Thame Local History
Bull Baiting and Cock Fighting in Thame
Bull baiting and cock fighting were popular sports in rural England before the Victorian age.
We may view them as barbaric pastimes today, but our forefathers clearly didn’t.
There is evidence furthermore that bull baiting in seventeenth century Thame was not seen as simply a sport but considered a necessary part of the butchering trade.
The View of Frankpledge, a seventeenth century local court record, features many instances of Thame traders being fined for such offences as ‘killing a bull unbaited’.
In 1656 the local court ordered that Thame’s market cross should be properly equipped with the following :
a pillory (for human punishment):
a tumbrill (a two wheeled cart);
a bushel (an eight gallon container used as a standard measure of volume for corn and other commodities):
a collar and rope for bull baiting;
The perceived purpose of bull baiting seems to have been to tenderise the meat. It is curious that it was a compulsory part of bull butchery, indicating that meat from ‘unbaited’ bulls was considered suspect.
The bull would be tied with the collar and rope and tormented with ferocious dogs, which alas is the original reason for breeding bulldogs. The baiting itself was a public spectacle and in those less gentile times considered good sport.
Once dead, the animal would be removed to the nearby Shambles (alongside the Birdcage) for butchery.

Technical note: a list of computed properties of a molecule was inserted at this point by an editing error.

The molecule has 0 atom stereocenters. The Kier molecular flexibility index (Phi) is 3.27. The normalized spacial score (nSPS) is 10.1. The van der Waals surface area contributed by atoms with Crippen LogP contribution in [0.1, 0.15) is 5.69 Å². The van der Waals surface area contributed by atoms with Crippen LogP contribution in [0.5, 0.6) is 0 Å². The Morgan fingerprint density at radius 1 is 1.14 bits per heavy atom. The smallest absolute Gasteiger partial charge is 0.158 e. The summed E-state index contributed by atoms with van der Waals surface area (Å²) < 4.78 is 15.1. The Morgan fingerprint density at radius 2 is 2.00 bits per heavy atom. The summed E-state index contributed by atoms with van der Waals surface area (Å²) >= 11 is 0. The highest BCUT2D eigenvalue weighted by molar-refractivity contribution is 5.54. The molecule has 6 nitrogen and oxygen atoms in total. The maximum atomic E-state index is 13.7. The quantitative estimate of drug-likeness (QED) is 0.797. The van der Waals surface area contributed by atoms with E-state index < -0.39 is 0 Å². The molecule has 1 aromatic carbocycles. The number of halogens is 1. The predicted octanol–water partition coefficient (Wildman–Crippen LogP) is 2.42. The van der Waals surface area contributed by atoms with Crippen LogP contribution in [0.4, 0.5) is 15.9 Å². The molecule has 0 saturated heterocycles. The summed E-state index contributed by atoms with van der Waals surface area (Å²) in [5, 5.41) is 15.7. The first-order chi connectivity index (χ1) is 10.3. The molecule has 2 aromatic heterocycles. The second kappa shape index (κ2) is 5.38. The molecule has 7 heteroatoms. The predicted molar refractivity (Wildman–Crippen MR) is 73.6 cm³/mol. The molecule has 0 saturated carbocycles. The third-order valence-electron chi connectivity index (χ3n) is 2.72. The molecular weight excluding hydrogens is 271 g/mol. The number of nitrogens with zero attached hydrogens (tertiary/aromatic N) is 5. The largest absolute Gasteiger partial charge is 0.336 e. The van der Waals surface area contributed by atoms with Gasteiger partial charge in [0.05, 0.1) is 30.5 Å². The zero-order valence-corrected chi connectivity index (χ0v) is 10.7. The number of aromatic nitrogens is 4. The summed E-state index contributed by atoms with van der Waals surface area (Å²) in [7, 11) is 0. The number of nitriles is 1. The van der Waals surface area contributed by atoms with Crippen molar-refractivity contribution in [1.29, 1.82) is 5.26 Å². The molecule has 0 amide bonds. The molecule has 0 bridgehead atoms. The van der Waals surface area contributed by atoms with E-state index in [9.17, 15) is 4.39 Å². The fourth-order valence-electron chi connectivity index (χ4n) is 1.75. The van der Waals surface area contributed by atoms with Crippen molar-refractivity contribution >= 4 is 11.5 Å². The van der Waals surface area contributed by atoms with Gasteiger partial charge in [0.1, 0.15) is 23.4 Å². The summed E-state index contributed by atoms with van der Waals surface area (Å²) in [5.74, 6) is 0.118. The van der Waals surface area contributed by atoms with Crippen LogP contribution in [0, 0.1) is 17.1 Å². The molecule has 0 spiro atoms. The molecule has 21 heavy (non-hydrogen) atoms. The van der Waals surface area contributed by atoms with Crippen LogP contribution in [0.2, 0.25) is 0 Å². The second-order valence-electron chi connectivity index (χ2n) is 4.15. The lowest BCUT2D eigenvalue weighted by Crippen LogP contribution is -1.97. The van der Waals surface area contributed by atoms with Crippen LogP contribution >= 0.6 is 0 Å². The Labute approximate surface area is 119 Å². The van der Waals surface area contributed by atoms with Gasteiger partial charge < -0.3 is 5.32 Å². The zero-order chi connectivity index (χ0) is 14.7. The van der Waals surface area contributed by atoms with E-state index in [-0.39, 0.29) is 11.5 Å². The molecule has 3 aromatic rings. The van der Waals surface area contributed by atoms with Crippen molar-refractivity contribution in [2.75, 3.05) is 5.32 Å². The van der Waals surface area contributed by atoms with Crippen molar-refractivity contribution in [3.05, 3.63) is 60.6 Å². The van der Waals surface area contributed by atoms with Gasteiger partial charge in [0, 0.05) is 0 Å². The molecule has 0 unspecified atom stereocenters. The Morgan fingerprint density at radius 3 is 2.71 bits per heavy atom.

There is reference in ‘Popular Recreations in English Society 1700-1850’ (CUP, 1973) by Robert W Malcolmson to the demise of bull baiting in Thame. He notes that the practice continued into the 1820’s, but as a sport and not as a part of butchery.
The last recorded incident of bull baiting in Thame is in 1826, when the perpetrators were fined, since it was banned locally. Bull baiting in public was finally outlawed by the Humane Act of 1835, at which point the breeding of bulldogs became the more noble pastime it is today.
Malcolmson goes on to quote from Jacksons Oxford Journal for 21st October 1837 which states that Thame was no longer ‘the scene of that brutality that once cast a blemish over its inhabitants’ and curiously that the town had instead ‘a really good and efficient band of music parading the town’.
Within a stone’s throw of the ancient market cross, scene of such brutality and now gone, stood the Fighting Cocks public house, now part of Woolworths. The metal bracket that held the sign is still there above the entrance to Woolworths.
The Fighting Cocks was open from 1749 until 1962. Cock fighting was prohibited in 1849, but it is likely that it took place on or near the premises of the Fighting Cocks at the end of the eighteenth century and the start of the nineteenth.
If anyone has any more information on the practice of bull baiting, and why it was a part of bull butchery, or on the practice of cock fighting in Thame, please contact us at feedack@Thamehistory.net.
BBC Education factsheet on bull baiting
Andrew Wagner notes on bull baiting (references to Thame)
More information on bull baiting
Thame Inns Discovered (for Fighting Cocks)